Recently on my Face Book group that I have for Beginners Fab Tv, there was a conversation, well… more of a debate as to wether or not you should weld cast materials. I guess, even more specific, the conversation was if you should weld mild steel tabs, and fabrication components to cast iron, or cast steel. Honestly, that is a very personal question. There are a lot of people who say there is no problem welding on the cast components, and that they trust their life with them. Others say, that welding cast iron, should only be reserved for parts, components and projects that are not in any way, directly related with the safety of peoples lives. So, as you can see, the topic is very sensitive. However, debating those points of view is not our purpose in this article.
Instead, this article is focused on helping you find helpful information on how to weld cast materials in different ways. Below, there are videos on cold welding Cast iron in both stick and tig. You will also find information on pre-heat welding methods for stick, and even a video on mig welding cast iron. I also included a video on welding mild steel to cast, just in case you ran into the need to do so.
One common theme that you will here in all of these videos is the need for doing a spark test. Spark testing is a very important process of testing the material with angle grinder to see the color and intensity of the sparks coming off the material. Basically, if, while grinding the piece to be welded, you see sparks that are a bright yellow with a long spark trail, then you probably have a cast steel product. If while grinding the piece, you have a darker orange spark, can barely see any sparks and there is almost no visible spark trail, or the trail is very short, then the product is some grade of cast iron. You will see examples of this in the videos below.
You will see that 3 of the videos below are from a youtube channel by ChuckE2009. He’s a young guy, but very talented, and very capable. He’s also very knowledgeable and not arrogant. He will show you his successes, failures, and always give you another idea to consider. ChuckE2009 has been formally trained and has even welded in some major Welding Companies display booths at large Fabrication Trade Shows. So, believe me, you can learn something from this young guy.
In the first video here, ChuckE2009 is demonstrating the process he uses for welding cast with 308L S/S wire. He explains the gas he is using and the difference between what is commonly used with Stainless Steel wire, and what he has decided to use while welding the S/S wire on this particular Cast iron project. ChuckE2009 also shows you how he has his welder set up, the preheating process, and how he goes about controlling the cooling rate.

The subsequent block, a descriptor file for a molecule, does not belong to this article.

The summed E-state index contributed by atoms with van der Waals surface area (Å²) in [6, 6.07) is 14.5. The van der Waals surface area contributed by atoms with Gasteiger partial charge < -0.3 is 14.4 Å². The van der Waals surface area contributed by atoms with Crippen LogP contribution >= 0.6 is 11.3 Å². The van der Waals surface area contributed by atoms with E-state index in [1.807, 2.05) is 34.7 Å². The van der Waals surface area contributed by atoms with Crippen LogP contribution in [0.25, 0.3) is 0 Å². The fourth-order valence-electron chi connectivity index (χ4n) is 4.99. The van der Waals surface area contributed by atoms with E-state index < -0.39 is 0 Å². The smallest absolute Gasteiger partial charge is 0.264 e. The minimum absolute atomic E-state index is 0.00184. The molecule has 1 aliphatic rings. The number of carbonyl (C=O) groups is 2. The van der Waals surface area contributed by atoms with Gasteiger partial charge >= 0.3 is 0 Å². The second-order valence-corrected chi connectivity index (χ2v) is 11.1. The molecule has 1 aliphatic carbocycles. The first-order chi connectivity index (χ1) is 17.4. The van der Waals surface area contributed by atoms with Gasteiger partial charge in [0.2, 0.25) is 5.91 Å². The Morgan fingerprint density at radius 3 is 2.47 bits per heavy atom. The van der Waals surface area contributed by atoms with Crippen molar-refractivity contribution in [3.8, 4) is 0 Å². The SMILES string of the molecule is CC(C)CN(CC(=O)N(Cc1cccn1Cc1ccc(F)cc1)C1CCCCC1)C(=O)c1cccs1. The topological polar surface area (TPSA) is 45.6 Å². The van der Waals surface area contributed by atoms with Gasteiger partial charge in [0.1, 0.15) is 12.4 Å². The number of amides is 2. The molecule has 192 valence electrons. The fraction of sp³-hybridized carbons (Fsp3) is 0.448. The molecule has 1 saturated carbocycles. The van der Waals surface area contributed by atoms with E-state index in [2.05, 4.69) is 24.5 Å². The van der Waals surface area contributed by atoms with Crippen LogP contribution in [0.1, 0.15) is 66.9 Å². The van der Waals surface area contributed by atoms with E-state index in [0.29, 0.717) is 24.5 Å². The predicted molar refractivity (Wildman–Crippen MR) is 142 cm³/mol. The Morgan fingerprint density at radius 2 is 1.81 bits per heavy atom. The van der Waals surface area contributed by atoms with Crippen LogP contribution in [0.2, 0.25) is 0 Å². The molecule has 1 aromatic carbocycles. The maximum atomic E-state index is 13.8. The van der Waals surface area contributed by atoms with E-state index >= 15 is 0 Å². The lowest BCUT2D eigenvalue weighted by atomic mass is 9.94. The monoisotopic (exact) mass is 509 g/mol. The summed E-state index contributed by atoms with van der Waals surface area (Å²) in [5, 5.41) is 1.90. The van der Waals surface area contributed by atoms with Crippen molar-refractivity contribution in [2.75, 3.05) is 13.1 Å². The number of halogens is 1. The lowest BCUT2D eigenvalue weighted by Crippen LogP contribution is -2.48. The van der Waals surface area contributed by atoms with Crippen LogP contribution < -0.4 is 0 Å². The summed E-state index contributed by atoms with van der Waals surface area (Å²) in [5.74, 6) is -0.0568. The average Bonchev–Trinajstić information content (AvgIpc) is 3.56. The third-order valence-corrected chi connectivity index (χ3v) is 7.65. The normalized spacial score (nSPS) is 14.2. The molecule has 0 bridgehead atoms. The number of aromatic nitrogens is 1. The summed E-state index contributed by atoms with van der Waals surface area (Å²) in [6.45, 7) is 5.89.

This video title is pretty much self explanatory. He goes about explaining how he welds Cast iron to mild steel with the same 308l S/S wire, as in the video above, and while using his Mig welder.
Unlike the two above videos, in this video, ChuckE2009 does a “No Pre-Heat” Cast iron welding method. While this method accomplishes a “seemingly” decent result, you will note that, in general, people tend to trust this method less than the more common “Pre-Heated” methods.
I chose the following video from Lincoln electric as a featured video because they choose to show you another method that mixes 2 different methods in one. Some people will teach you that, if the base material is pre-heated, then you can just weld a normal cord/bead from beginning to end. Much like you would a mild steel project. However, while cold welding (Non Pre-heated) cast iron, many will say you should work at thermo control, or heat controlling your base materials. What was interesting to me though, is that in this video, Lincoln Electric not only preheats the material, but also goes about skip welding, or welding in short beads in separate location on the base material, until they can go back and weld next to a cooled weld. This keeps the base material from over heating. They also explain why it is so important to avoid over heating and a rapid cooling rate.
A couple other things that I found interesting about this video, is that the instructor gives you a practical idea on how to control the cooling speed/Cooling rate, so that the Cast iron material doesn’t cool to fast and crack, for those of us who are welding at home. He also explains the differences between electrodes/welding rods that Lincoln offers for welding Cast Iron, and how you can choose the right one for your needs.
While this article is really based on the needs of beginners to the fabrication world, I thought I’d throw this one in for good merit. This video is all about using a specific Tig wire to accomplish a “No Pre-heat” Cast Iron weld while Tig welding of course. Mr. Tig, explains thoroughly the process, what’s happening, what to look for, and what you can expect. Even though I don’t know how to Tig, and I’ve never even attempted Tig, I did think he explained the process very well. He also explain very clearly what you chances of success are while Tig welding, or welding in general, cast iron materials.
These 2 article links are very informative, and I thought they might be of interest to the more seriously interested reader. I personally respect both of these sources a lot. So, I have no qualms about recommending these links.
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